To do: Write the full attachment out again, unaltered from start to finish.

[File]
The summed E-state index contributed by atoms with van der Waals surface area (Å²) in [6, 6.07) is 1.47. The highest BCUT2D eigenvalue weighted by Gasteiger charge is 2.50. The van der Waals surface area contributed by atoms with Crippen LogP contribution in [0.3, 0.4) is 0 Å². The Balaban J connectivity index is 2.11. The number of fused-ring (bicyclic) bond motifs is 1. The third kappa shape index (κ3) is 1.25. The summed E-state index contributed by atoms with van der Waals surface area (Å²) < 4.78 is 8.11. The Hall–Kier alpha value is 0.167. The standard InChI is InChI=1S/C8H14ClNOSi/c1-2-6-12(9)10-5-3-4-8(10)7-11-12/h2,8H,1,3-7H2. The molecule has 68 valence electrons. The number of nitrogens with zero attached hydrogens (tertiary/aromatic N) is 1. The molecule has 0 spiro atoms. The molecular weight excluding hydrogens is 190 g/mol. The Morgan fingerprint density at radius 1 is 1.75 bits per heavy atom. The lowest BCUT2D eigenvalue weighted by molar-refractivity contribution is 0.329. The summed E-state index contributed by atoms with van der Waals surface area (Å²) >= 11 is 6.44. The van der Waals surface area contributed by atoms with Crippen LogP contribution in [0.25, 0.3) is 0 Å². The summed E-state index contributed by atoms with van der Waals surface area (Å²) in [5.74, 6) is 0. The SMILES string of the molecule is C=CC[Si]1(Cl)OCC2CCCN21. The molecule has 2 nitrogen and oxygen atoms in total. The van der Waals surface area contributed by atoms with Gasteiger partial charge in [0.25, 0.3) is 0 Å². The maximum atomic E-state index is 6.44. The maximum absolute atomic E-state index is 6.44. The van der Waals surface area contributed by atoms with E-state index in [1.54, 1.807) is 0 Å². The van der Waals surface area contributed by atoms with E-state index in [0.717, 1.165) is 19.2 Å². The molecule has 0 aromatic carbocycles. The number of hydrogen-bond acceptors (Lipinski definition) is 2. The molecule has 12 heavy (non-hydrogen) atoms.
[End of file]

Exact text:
The summed E-state index contributed by atoms with van der Waals surface area (Å²) in [6, 6.07) is 1.47. The highest BCUT2D eigenvalue weighted by Gasteiger charge is 2.50. The van der Waals surface area contributed by atoms with Crippen LogP contribution in [0.3, 0.4) is 0 Å². The Balaban J connectivity index is 2.11. The number of fused-ring (bicyclic) bond motifs is 1. The third kappa shape index (κ3) is 1.25. The summed E-state index contributed by atoms with van der Waals surface area (Å²) < 4.78 is 8.11. The Hall–Kier alpha value is 0.167. The standard InChI is InChI=1S/C8H14ClNOSi/c1-2-6-12(9)10-5-3-4-8(10)7-11-12/h2,8H,1,3-7H2. The molecule has 68 valence electrons. The number of nitrogens with zero attached hydrogens (tertiary/aromatic N) is 1. The molecule has 0 spiro atoms. The molecular weight excluding hydrogens is 190 g/mol. The Morgan fingerprint density at radius 1 is 1.75 bits per heavy atom. The lowest BCUT2D eigenvalue weighted by molar-refractivity contribution is 0.329. The summed E-state index contributed by atoms with van der Waals surface area (Å²) >= 11 is 6.44. The van der Waals surface area contributed by atoms with Crippen LogP contribution in [0.25, 0.3) is 0 Å². The summed E-state index contributed by atoms with van der Waals surface area (Å²) in [5.74, 6) is 0. The SMILES string of the molecule is C=CC[Si]1(Cl)OCC2CCCN21. The molecule has 2 nitrogen and oxygen atoms in total. The van der Waals surface area contributed by atoms with Gasteiger partial charge in [0.25, 0.3) is 0 Å². The maximum atomic E-state index is 6.44. The maximum absolute atomic E-state index is 6.44. The van der Waals surface area contributed by atoms with E-state index in [1.54, 1.807) is 0 Å². The van der Waals surface area contributed by atoms with E-state index in [0.717, 1.165) is 19.2 Å². The molecule has 0 aromatic carbocycles. The number of hydrogen-bond acceptors (Lipinski definition) is 2. The molecule has 12 heavy (non-hydrogen) atoms.